My guest on this program is Shawn Otto, author of The War On Science: Who’s Waging It, Why It Matters, What We Can Do About It. He investigates the historical, social, philosophical, political, and emotional reasons why the evidence-based politics that gave birth to democracy are now in decline and authoritarian politics are once again on the rise on both left and right—and he provides some compelling solutions to bring us to our collective senses, before it’s too late.
My guest on this program is Nicholas Carr, author of The Shallows, a Pulitzer Prize finalist, and the Glass Cage, among other books. Former executive editor of the Harvard Business Review, he has written for The Atlantic, the New York Times, and Wired. His most recent book is Utopia is Creepy and Other Provocations, which gathers a decade’s worth of posts from his blog, Rough Type, as well as his seminal essays. It offers an alternative history of the digital age, chronicling its roller-coaster crazes and crashes, its blind triumphs, and its unintended consequences.
As a follow up to this on-air conversation, Mark Zuckerberg made an announcement the day before. Here are links to an NPR story about it, Nicholas Carr’s Rough Type blog post response, and the original text of Zuckerberg’s announcement:
Facebook wants Great Power, But What About Responsibility?
Zuckerberg’s World by Nicholas Carr
Building Global Community by Mark Zuckerberg
My guest on this program is Sir Roger Scruton, a writer (who has published over 40 books), conservative philosopher at the University of Buchingham, and a Fellow of the British Academy, a Fellow of the Royal Society of Literature, and a Senior Fellow at the Ethics and Public Policy Center in Washington D.C. We’ll be talking about his recent book, Fools, Frauds and Firebrands: Thinkers of the New Left, in which he examines the fact of a preponderance of humanities academics who are on the left, and challenges the arguments they make for their authority. We’ll also be considering some of the themes in Confessions of a Heretic: Selected Essays, which is due out in America on March 28th.
Larry Geni (pronounced JEE-nee) is a career-long, passionate educator and founder of Geni Consulting, a firm dedicated to transforming classrooms into dynamic communities of self-directed learners. In his more than 25 years as a high school science teacher, he developed a unique approach to education that teaches students to take ownership of the learning process and creates a classroom culture grounded in the personal growth and academic success for every student. His two books on this are available for free on his website.
My guest on this program is Robin Hanson, associate professor of economics at George Mason University, and a research associate at the Future of Humanity Institute of Oxford University. His academic training is in physics, philosophy, and social science, and he has worked for years in artificial intelligence at Lockheed and NASA. His recent book is The Age of Em: Work, Love, and Life when Robots Rule the Earth, in which he provides a thought experiment about our technological future when brain emulations, or “Ems,” proliferate, perhaps a hundred years from now.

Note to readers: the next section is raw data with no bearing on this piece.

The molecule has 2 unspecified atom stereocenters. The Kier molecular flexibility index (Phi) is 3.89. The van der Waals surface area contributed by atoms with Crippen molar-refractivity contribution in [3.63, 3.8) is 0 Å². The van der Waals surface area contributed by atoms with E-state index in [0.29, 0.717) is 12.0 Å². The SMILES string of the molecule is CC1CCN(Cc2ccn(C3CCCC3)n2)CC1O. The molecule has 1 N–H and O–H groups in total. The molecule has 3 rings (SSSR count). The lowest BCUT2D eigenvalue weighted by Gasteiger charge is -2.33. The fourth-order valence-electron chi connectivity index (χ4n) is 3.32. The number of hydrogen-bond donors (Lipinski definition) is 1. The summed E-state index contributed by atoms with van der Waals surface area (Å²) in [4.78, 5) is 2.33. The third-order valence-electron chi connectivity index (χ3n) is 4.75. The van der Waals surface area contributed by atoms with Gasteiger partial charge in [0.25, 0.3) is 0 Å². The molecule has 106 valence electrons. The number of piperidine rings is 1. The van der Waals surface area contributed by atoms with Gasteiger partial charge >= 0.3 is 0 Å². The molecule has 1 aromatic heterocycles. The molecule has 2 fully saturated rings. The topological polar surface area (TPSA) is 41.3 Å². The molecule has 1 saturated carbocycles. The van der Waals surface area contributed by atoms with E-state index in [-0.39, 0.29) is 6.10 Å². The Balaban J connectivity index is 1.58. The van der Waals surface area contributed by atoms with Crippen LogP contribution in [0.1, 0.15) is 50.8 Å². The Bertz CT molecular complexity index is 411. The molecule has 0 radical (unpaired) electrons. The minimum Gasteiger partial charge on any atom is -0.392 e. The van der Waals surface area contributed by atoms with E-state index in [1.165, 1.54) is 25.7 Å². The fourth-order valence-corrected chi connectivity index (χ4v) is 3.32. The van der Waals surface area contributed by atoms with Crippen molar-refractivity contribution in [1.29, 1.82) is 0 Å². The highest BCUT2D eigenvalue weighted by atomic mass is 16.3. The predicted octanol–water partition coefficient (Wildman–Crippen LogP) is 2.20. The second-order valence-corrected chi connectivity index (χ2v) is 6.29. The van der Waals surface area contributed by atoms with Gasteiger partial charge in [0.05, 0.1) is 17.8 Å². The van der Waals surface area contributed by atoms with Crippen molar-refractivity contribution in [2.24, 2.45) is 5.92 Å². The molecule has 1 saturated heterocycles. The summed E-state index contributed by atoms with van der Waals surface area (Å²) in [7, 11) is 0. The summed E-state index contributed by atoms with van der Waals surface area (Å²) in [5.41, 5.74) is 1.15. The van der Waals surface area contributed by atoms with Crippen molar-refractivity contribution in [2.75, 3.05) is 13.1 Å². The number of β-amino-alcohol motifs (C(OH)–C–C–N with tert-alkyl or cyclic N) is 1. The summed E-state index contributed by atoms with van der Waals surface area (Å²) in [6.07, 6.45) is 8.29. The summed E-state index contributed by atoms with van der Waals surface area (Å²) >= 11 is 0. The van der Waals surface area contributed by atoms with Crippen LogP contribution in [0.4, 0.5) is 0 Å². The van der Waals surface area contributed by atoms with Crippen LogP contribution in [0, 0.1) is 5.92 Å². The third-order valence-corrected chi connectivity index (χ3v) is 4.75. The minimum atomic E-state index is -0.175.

My guest on this program is Justin E.H. Smith, university professor of the history and philosophy of science at Université Paris Diderot. He writes frequently for the New York Times, Harper’s Magazine, and other publications, and has authored and edited numerous books. His most recent is The Philosopher: A History in Six Types, in which he brings to life six kinds of figures who have occupied the role of philosopher in a wide range of societies around the world over the millennia—the Natural Philosopher, the Sage, the Gadfly, the Ascetic, the Mandarin, and the Courtier.
My guest on this program is journalist Philip Moeller, who writes about retirement for Money magazine, and authors the Ask Phil Medicare column for PBS. He was a co-author of the New York Times-bestselling guide to Social Security Get What’s Yours: The Secrets of Maxing Out Your Social Security, which was featured on this program in Continue reading
My returning guest on this program is noted neuropsychiatrist and New York Times best-selling author Dr. Daniel Siegel. His new book is Mind: A Journey to the Heart of Being Human, in which he offers a definition of mind that illuminates how, what, when, where, and even the why of who we are, of what mind is, and what the mind’s self has the potential to become.
My guest on this program is Professor Emrys Westacott, author most recently of The Wisdom of Frugality: Why Less Is More—More or Less. The book examines why, for more than two millennia, so many philosophers and people with a reputation for wisdom have been advocating frugality and simple living as the key to a good life. They have been mostly ignored, but he argues that in a world facing environmental crisis, it may finally be time to listen to the advocates of a simpler way of life.
My guest on this program is Alison Gopnik, professor of psychology and affiliate professor of philosophy at UC Berkeley. She is an internationally recognized leader in the study of children’s learning and development. She writes the Mind and Matter Column for the Wall Street Journal, and is the author of The Philosophical Baby and a coauthor of The Scientist in the Crib. Her recent book is The Gardener and the Carpenter: What the New Science of Child Development Tells Us about the Relationship between Parents and Children, in which she argues that the modern notion of parenting as a kind of avocation or Continue reading